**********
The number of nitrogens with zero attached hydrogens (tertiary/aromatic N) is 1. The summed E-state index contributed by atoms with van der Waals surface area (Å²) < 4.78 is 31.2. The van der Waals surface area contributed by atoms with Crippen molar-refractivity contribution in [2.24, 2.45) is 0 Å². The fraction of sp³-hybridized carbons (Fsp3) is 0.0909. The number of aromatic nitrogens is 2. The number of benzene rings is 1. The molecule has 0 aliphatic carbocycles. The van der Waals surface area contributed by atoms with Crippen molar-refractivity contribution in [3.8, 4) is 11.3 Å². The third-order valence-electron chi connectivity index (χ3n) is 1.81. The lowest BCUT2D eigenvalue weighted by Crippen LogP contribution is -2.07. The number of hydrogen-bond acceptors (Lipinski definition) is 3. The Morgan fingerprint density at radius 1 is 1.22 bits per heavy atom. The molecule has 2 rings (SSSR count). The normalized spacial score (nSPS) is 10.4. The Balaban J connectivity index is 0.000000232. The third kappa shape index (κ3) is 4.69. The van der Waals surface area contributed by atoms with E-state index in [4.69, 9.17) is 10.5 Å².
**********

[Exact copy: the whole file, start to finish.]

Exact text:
The number of nitrogens with zero attached hydrogens (tertiary/aromatic N) is 1. The summed E-state index contributed by atoms with van der Waals surface area (Å²) < 4.78 is 31.2. The van der Waals surface area contributed by atoms with Crippen molar-refractivity contribution in [2.24, 2.45) is 0 Å². The fraction of sp³-hybridized carbons (Fsp3) is 0.0909. The number of aromatic nitrogens is 2. The number of benzene rings is 1. The molecule has 0 aliphatic carbocycles. The van der Waals surface area contributed by atoms with Crippen molar-refractivity contribution in [3.8, 4) is 11.3 Å². The third-order valence-electron chi connectivity index (χ3n) is 1.81. The lowest BCUT2D eigenvalue weighted by Crippen LogP contribution is -2.07. The number of hydrogen-bond acceptors (Lipinski definition) is 3. The Morgan fingerprint density at radius 1 is 1.22 bits per heavy atom. The molecule has 2 rings (SSSR count). The normalized spacial score (nSPS) is 10.4. The Balaban J connectivity index is 0.000000232. The third kappa shape index (κ3) is 4.69. The van der Waals surface area contributed by atoms with E-state index in [4.69, 9.17) is 10.5 Å².